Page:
Now, back to that Sony Trinitron and the earphone. Arthur Grant’s subtle, very effective use of color was completely lost on the late show (and on a faded 16mm run at a convention in the 90s), but it shines like a jewel on this Blu-Ray from Shout Factory. It’s beautiful. The audio, which includes all kinds of noises, sirens and screams is clear as a bell. Ad there’s all sorts of extras: commentary, interviews, stills, trailers, even an episode of World Of Hammer. It’s another terrific Hammer Blu-Ray from Scream Factory — they’ve been knocking these out of the park since that started this series. Highly, highly recommended.

* If they had Internet access in Heaven, Heaven wouldn’t be Heaven, would it?

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Filed under 1968, Andrew Keir, Barbara Shelley, DVD/Blu-ray Reviews, Hammer Films, Roy Ward Baker, Shout/Scream Factory

Blu-Ray News #240: Scars Of Dracula (1970).

Directed by Roy Ward Baker
Starring Christopher Lee, Dennis Waterman, Jenny Hanley, Patrick Troughton, Michael Gwynn, Michael Ripper

Scars Of Dracula (1970) has a weird place in the Hammer/Lee Dracula series. It’s the last of the period ones, coming right before Dracula AD 1972. It gave Christopher Lee more to do than a lot of these pictures did. In some, Dracula seems like an afterthought — not a good move when his name’s in the title. And it was directed by Roy Ward Baker, who made some terrific movies. His A Night To Remember (1958) is one of my all-time favorite films.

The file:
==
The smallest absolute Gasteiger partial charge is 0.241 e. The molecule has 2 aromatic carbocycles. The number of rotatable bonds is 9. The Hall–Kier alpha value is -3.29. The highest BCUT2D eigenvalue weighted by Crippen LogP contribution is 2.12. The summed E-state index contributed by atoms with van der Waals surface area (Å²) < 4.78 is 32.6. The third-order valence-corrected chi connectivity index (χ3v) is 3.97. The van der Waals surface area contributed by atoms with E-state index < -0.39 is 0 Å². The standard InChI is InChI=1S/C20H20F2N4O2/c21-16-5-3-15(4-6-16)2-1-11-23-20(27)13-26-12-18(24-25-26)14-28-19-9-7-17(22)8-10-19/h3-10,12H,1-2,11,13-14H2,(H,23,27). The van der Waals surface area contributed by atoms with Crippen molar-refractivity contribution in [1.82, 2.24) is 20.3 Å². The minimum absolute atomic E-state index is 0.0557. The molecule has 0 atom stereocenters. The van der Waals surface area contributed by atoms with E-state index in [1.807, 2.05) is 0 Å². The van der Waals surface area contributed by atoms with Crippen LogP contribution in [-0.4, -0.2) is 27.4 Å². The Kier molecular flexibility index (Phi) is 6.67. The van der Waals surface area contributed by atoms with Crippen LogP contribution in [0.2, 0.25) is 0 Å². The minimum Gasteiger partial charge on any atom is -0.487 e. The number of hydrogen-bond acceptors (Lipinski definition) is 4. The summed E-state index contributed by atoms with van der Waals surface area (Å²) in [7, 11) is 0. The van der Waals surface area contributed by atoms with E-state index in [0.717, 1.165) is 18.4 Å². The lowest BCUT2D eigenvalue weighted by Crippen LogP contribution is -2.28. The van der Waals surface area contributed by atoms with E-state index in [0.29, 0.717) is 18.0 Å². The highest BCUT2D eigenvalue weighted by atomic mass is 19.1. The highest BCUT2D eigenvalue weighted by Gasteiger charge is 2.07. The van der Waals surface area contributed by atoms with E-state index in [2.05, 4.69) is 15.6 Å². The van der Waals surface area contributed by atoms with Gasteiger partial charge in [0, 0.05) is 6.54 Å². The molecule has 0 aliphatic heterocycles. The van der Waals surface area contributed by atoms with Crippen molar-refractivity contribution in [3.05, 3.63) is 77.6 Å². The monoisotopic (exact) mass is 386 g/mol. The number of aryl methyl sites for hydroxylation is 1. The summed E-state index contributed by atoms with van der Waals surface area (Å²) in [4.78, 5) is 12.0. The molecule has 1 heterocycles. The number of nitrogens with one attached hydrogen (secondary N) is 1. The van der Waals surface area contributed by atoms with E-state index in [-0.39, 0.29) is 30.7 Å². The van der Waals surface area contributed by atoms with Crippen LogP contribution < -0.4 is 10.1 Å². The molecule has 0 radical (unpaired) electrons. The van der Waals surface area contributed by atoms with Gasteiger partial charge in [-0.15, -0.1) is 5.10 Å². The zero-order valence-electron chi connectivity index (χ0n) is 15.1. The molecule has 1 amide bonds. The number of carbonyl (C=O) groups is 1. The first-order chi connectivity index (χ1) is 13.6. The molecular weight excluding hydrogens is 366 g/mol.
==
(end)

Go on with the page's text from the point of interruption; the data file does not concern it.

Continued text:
Scars Of Dracula has also been one of the harder films in the series to track down on TV or video over the years. Which makes the upcoming Blu-Ray from Scream Factory such a great thing. They’ve done a great job with their previous Hammer releases, and I’m sure this one will be just as good.

Coming in September. You know, if I was 12 years old again, most of my allowance would be going to Shout/Scream Factory.

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Filed under 1970, Christopher Lee, Hammer Films, Michael Ripper, Roy Ward Baker, Shout/Scream Factory

Blu-Ray News #219: Quatermass And The Pit (1967).

Directed by Roy Ward Baker
Starring Andrew Keir, James Donald, Barbara Shelley, Julian Glover

Scream Factory’s run of terrific Hammer releases continues with maybe their best science fiction movie, Quatermass And The Pit (1967). By the time it reached the States, this third Quatermass picture was retitled Five Million Miles To Earth — since we weren’t all that familiar wth Nigel Kneale’s Quatermass stuff for the BBC. Whatever you call it, it’s really good, with great performances from Andrew Keir and the lovely Barbara Shelley.

As if that wasn’t enough, they’re also prepping Quatermass II (1957), with Brian Donlevy as the scientist. They’re coming in May. This is essential stuff, folks.

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Filed under 1967, Andrew Keir, Barbara Shelley, DVD/Blu-ray News, Hammer Films, Roy Ward Baker, Shout/Scream Factory

Blu-ray Review: Tales From The Crypt (1972) And Vault Of Horror (1973).

TFC PC comes back

Scream Factory really went the extra mile on this one. After announcing the Amicus double feature of Tales From The Crypt (1972) and Vault Of Horror (1973) for Blu-ray — two British anthology pictures based on the great EC Comics of the 50s, they ran into trouble finding uncut material for Vault. This pushed the release date from Halloween to early December. And the result turned out to be worth the wait.

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Directed by Freddie Francis
Written by Milton Subotsky
Director Of Photography: Norman Warwick
Cast: Ralph Richardson, Joan Collins, Peter Cushing, Roy Dotrice, Richard Greene, Patrick Magee